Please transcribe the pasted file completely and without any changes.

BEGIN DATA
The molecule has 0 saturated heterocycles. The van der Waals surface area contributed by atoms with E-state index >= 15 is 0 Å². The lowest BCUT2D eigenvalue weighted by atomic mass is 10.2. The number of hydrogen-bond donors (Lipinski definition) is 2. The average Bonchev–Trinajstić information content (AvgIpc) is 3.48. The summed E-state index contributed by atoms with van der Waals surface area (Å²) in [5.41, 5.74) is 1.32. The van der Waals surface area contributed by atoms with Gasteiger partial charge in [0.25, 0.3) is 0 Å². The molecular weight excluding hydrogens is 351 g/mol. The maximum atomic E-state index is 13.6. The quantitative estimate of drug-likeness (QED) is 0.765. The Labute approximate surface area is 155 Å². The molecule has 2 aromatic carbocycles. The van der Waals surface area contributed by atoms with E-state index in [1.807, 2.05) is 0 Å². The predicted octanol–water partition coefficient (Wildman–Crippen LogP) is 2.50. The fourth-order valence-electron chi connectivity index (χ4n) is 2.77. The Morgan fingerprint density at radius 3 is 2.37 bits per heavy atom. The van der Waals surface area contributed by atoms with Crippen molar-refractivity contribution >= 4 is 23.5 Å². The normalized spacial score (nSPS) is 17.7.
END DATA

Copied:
The molecule has 0 saturated heterocycles. The van der Waals surface area contributed by atoms with E-state index >= 15 is 0 Å². The lowest BCUT2D eigenvalue weighted by atomic mass is 10.2. The number of hydrogen-bond donors (Lipinski definition) is 2. The average Bonchev–Trinajstić information content (AvgIpc) is 3.48. The summed E-state index contributed by atoms with van der Waals surface area (Å²) in [5.41, 5.74) is 1.32. The van der Waals surface area contributed by atoms with Gasteiger partial charge in [0.25, 0.3) is 0 Å². The molecular weight excluding hydrogens is 351 g/mol. The maximum atomic E-state index is 13.6. The quantitative estimate of drug-likeness (QED) is 0.765. The Labute approximate surface area is 155 Å². The molecule has 2 aromatic carbocycles. The van der Waals surface area contributed by atoms with E-state index in [1.807, 2.05) is 0 Å². The predicted octanol–water partition coefficient (Wildman–Crippen LogP) is 2.50. The fourth-order valence-electron chi connectivity index (χ4n) is 2.77. The Morgan fingerprint density at radius 3 is 2.37 bits per heavy atom. The van der Waals surface area contributed by atoms with Crippen molar-refractivity contribution >= 4 is 23.5 Å². The normalized spacial score (nSPS) is 17.7.